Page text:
This Article argues that the Supreme Court’s practice in immigration cases reflects an unstated but compelling limitation on Chevron deference. Judicial deference to the executive branch is inappropriate when courts review the legality of a government intrusion on physical liberty. This norm is illustrated by the fact that the Court has not meaningfully applied Chevron deference in cases concerning deportation, and also has seemed reluctant to do so in cases concerning immigration detention. It is a logical extension of the established rule that Chevron deference does not apply to questions of criminal law. By contrast, the Court applies Chevron deference fairly consistently in other kinds of immigration cases, which suggests that the Court is not displaying an inclination toward immigration exceptionalism when it treats deportation cases differently. Instead, the Court’s practice is best explained by broadly applicable and deeply rooted constitutional principles regarding separation of powers and the safeguarding of individuals against the government. The Supreme Court should articulate a rule explaining its consistent practice: a physical liberty exception to Chevron.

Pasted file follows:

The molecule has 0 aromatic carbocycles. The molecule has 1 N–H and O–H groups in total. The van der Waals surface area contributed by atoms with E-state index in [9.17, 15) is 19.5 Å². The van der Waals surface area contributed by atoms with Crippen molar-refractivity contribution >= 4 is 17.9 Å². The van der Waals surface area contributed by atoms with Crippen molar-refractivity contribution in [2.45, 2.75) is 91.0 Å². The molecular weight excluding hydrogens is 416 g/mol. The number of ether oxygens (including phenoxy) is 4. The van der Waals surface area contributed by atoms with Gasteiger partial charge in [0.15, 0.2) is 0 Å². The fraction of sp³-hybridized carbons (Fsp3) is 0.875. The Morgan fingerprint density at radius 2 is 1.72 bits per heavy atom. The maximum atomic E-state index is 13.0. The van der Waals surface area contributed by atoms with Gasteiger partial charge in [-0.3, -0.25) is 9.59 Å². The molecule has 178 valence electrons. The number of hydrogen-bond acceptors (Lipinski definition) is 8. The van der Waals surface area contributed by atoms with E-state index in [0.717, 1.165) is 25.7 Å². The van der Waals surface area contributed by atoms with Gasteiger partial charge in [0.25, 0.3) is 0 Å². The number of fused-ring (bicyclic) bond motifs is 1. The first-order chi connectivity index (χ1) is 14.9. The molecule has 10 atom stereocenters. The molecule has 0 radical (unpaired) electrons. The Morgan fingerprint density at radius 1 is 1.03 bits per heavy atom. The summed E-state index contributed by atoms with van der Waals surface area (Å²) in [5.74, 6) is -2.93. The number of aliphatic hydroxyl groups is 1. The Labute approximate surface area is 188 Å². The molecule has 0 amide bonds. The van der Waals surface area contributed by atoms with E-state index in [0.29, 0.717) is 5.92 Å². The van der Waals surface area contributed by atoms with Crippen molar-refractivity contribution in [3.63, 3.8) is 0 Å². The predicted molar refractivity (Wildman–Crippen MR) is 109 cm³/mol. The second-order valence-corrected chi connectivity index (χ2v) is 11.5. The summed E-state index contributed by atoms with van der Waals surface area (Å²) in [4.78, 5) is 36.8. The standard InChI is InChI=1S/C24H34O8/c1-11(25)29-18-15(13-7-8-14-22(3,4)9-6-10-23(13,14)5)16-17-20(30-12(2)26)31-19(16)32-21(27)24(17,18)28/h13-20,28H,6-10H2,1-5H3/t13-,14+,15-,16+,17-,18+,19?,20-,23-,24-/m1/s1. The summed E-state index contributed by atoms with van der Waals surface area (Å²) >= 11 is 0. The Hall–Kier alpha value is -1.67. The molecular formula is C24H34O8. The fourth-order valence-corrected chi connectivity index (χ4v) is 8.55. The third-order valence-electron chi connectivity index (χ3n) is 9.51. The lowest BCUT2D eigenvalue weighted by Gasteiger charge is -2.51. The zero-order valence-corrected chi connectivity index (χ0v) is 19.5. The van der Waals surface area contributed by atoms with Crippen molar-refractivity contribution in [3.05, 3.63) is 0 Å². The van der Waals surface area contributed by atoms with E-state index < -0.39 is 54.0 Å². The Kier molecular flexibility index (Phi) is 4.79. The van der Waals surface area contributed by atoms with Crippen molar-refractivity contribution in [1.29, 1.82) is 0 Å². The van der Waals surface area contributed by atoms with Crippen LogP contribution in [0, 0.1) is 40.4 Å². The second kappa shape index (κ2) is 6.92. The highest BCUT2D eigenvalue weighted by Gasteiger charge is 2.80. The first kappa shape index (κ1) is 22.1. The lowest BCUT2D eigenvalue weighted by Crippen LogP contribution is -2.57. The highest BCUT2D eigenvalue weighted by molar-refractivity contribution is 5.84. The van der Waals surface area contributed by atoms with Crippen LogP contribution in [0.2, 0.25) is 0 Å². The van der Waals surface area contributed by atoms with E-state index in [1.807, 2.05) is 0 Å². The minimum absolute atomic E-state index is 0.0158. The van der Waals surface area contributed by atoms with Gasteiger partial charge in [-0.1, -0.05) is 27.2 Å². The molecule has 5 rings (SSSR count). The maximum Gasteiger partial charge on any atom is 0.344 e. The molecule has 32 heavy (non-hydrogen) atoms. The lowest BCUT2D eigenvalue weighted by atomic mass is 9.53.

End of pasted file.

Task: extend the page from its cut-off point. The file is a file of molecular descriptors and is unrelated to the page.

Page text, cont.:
104 Iowa L. Rev. ___ (forthcoming).
Kagan, Michael, "Chevron's Liberty Exception" (2018). Scholarly Works. 1098.